By Misty MacDuffee,
Biologist, Wild Salmon Program
Rivers Inlet, April 2008
The pilings and ruins of old canneries dot the shoreline as I make my way to the head of Rivers Inlet. Like glimpses to the past, they stand as testament to the famed abundance of sockeye salmon that I only know through stories and data sheets. I do not know of days with so many fish.
This journey to Rivers Inlet is at the invitation of the Wuikinuxv – the Oweekeno people who have lived with the rhythms of salmon for centuries. The Oweekeno know of such abundance. It sustained their families, their culture and their wildlife. It is in their bones. Literally.
Today I travel to continue the efforts rooted in our shared concern for these fish. The sockeye fishery itself has been closed for more than 10 years. During this time it has been difficult just to meet the food and ceremonial needs of the Wuikinuxv People. They make difficult trade-offs between the needs of their families and the need for future generations of fish. But this weekend is also about celebration – a potlatch for a passed elder.
We begin the next morning in the kitchen at the back of the bighouse. Sacks of fresh clams are brought in by young men, deer meat and halibut are carried through the doors. Everywhere, people are placing their contributions to the coming meals. I have been placed with the salmon, breaking the sides of smoked and barbequed Rivers Inlet sockeye. I get my first glimpse into the deep connection between these fish and the Wuikinuxv People. I am honoured to be part of the feast preparation.
As the day unfolds, I move back and forth between the front and back of the bighouse, trying to help with food, but not wanting to miss any of the dancing and ceremonies happening out front. Songs and drums carry the stories. Wooden masks, ermine headdresses, and traditional regalia adorn the Wuikinuxv. I watch the dances, listen to the speeches and feel the strength and struggle of a small remote community reclaiming the traditions that connect them to their land and their ancestors. I witness the incredible courage required to heal wounds that link the past with the present. I see emotion in their eyes and hear laughter in their voices.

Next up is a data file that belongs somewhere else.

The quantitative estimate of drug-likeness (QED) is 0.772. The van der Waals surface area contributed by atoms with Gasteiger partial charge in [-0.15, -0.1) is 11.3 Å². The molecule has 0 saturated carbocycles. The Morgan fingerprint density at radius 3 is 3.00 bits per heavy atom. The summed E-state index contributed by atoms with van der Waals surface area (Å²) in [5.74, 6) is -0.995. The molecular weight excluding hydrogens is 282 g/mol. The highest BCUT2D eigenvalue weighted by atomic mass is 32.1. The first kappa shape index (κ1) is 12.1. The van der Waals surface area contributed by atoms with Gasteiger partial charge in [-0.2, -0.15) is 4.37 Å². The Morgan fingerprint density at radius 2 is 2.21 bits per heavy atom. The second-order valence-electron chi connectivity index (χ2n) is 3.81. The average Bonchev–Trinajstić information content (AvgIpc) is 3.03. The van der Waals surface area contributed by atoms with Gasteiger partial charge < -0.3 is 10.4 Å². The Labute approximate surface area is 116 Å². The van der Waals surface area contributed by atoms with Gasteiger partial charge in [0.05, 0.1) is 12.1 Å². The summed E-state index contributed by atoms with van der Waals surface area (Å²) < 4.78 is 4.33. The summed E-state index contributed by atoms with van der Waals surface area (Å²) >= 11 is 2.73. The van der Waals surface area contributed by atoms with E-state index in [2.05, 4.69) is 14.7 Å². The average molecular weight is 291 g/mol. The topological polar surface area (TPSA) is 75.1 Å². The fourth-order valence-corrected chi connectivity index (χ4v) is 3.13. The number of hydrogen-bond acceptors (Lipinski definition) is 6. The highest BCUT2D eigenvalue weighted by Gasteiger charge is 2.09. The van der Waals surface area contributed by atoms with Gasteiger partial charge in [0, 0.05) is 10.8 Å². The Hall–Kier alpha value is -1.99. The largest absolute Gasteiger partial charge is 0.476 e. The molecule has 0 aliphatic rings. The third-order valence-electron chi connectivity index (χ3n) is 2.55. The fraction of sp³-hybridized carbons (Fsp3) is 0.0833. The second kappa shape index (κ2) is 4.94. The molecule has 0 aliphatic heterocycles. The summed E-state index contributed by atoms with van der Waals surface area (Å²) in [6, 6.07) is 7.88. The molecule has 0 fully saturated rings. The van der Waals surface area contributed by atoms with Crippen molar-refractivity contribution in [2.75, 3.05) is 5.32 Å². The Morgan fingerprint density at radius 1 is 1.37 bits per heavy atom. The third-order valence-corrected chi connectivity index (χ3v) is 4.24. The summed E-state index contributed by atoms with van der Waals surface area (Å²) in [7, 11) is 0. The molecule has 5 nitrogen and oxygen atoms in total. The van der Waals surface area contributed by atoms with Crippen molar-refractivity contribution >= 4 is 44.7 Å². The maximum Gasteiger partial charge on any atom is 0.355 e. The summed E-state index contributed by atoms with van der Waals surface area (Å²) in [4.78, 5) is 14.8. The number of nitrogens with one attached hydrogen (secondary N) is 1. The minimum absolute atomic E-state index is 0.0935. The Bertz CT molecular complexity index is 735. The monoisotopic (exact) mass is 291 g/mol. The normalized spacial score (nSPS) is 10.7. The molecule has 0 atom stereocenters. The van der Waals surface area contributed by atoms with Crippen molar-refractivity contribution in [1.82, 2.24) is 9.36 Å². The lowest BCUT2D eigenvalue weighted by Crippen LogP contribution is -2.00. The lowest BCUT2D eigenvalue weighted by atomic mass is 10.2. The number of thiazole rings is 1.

As dinner begins, I am struck by the beauty of the setting; tables with navy linen, candles and flowers line the wooden benches and the soft dirt floor of the bighouse. The fire burns in the centre as smoke and evening light pass through the smoke hole above. Rain patters on the cedar roof. The earth smells mix with the food smells as I sit down in my bare feet to a magnificent meal.
When the potlatch draws to close, the guests are invited to the last dance. We are taken to the back and dressed in the aprons, robes and blankets used during the day. The women are given direction on the movements. As I step, the hooves and beaks swing and clatter from the bottom of the regalia. The soft dirt sneaks between my toes. The robe has transformed me. The drums beat through me. I feel what it means to be of the land.
Before leaving, I meet with my Wuikinuxv colleagues on the Rivers Inlet salmon recovery team. My work is with the fish, but it is now hard to imagine the fish separate from the People, as I have seen the integral connection between the two.
1) Wadham’s Cannery was one of the dozen canneries operating in Rivers Inlet during the first half of the century.
2) Goose Bay Cannery in Rivers Inlet, one of the few still standing, was the last to close in 1957.
3) 1.5 million sockeye was an average return to Rivers Inlet until the mid 1970s. 1100 gillnetters fished the peak of the runs in the 1950s and 60s.
4) Grizzly bear house column: This replication of a Wuikinuxv big house pole from Rivers Inlet stands in the Museum Subway Station in Toronto. Originals can be seen in Wuikinuxv village and the Royal Ontario Museum.
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